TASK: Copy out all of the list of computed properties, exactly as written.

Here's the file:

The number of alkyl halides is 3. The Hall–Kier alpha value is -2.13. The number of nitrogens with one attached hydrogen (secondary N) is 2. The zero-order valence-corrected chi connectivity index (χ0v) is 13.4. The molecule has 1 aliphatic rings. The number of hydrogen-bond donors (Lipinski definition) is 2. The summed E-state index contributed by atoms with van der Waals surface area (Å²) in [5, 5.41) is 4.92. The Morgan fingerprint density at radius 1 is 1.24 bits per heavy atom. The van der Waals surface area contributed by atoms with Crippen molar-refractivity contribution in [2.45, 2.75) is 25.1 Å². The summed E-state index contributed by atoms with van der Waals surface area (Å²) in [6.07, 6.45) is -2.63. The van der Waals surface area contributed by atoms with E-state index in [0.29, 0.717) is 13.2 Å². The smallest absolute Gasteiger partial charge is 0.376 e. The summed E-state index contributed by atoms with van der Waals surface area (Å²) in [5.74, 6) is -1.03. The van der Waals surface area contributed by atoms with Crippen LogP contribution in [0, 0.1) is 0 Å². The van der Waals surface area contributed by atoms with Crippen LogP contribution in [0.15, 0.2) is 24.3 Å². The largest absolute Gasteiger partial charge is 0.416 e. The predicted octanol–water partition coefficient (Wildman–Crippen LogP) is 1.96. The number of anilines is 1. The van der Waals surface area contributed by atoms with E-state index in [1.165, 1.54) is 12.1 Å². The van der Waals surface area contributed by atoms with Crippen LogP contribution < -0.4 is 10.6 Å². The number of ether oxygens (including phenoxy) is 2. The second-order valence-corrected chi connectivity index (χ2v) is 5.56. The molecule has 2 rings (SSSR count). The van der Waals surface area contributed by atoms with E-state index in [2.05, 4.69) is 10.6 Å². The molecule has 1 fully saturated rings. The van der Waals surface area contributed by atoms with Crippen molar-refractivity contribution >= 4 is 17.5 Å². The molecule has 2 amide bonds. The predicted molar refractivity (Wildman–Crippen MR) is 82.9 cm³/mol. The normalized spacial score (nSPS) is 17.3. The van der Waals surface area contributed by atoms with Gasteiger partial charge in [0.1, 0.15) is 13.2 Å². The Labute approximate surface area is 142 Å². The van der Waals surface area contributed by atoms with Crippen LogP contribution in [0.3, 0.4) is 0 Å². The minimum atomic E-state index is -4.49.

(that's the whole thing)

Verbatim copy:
The number of alkyl halides is 3. The Hall–Kier alpha value is -2.13. The number of nitrogens with one attached hydrogen (secondary N) is 2. The zero-order valence-corrected chi connectivity index (χ0v) is 13.4. The molecule has 1 aliphatic rings. The number of hydrogen-bond donors (Lipinski definition) is 2. The summed E-state index contributed by atoms with van der Waals surface area (Å²) in [5, 5.41) is 4.92. The Morgan fingerprint density at radius 1 is 1.24 bits per heavy atom. The van der Waals surface area contributed by atoms with Crippen molar-refractivity contribution in [2.45, 2.75) is 25.1 Å². The summed E-state index contributed by atoms with van der Waals surface area (Å²) in [6.07, 6.45) is -2.63. The van der Waals surface area contributed by atoms with E-state index in [0.29, 0.717) is 13.2 Å². The smallest absolute Gasteiger partial charge is 0.376 e. The summed E-state index contributed by atoms with van der Waals surface area (Å²) in [5.74, 6) is -1.03. The van der Waals surface area contributed by atoms with Crippen LogP contribution in [0, 0.1) is 0 Å². The van der Waals surface area contributed by atoms with Crippen LogP contribution in [0.15, 0.2) is 24.3 Å². The largest absolute Gasteiger partial charge is 0.416 e. The predicted octanol–water partition coefficient (Wildman–Crippen LogP) is 1.96. The number of anilines is 1. The van der Waals surface area contributed by atoms with E-state index in [1.165, 1.54) is 12.1 Å². The van der Waals surface area contributed by atoms with Crippen LogP contribution < -0.4 is 10.6 Å². The number of ether oxygens (including phenoxy) is 2. The second-order valence-corrected chi connectivity index (χ2v) is 5.56. The molecule has 2 rings (SSSR count). The van der Waals surface area contributed by atoms with E-state index in [2.05, 4.69) is 10.6 Å². The molecule has 1 fully saturated rings. The van der Waals surface area contributed by atoms with Crippen molar-refractivity contribution >= 4 is 17.5 Å². The molecule has 2 amide bonds. The predicted molar refractivity (Wildman–Crippen MR) is 82.9 cm³/mol. The normalized spacial score (nSPS) is 17.3. The van der Waals surface area contributed by atoms with Gasteiger partial charge in [0.1, 0.15) is 13.2 Å². The Labute approximate surface area is 142 Å². The van der Waals surface area contributed by atoms with Crippen LogP contribution in [0.3, 0.4) is 0 Å². The minimum atomic E-state index is -4.49.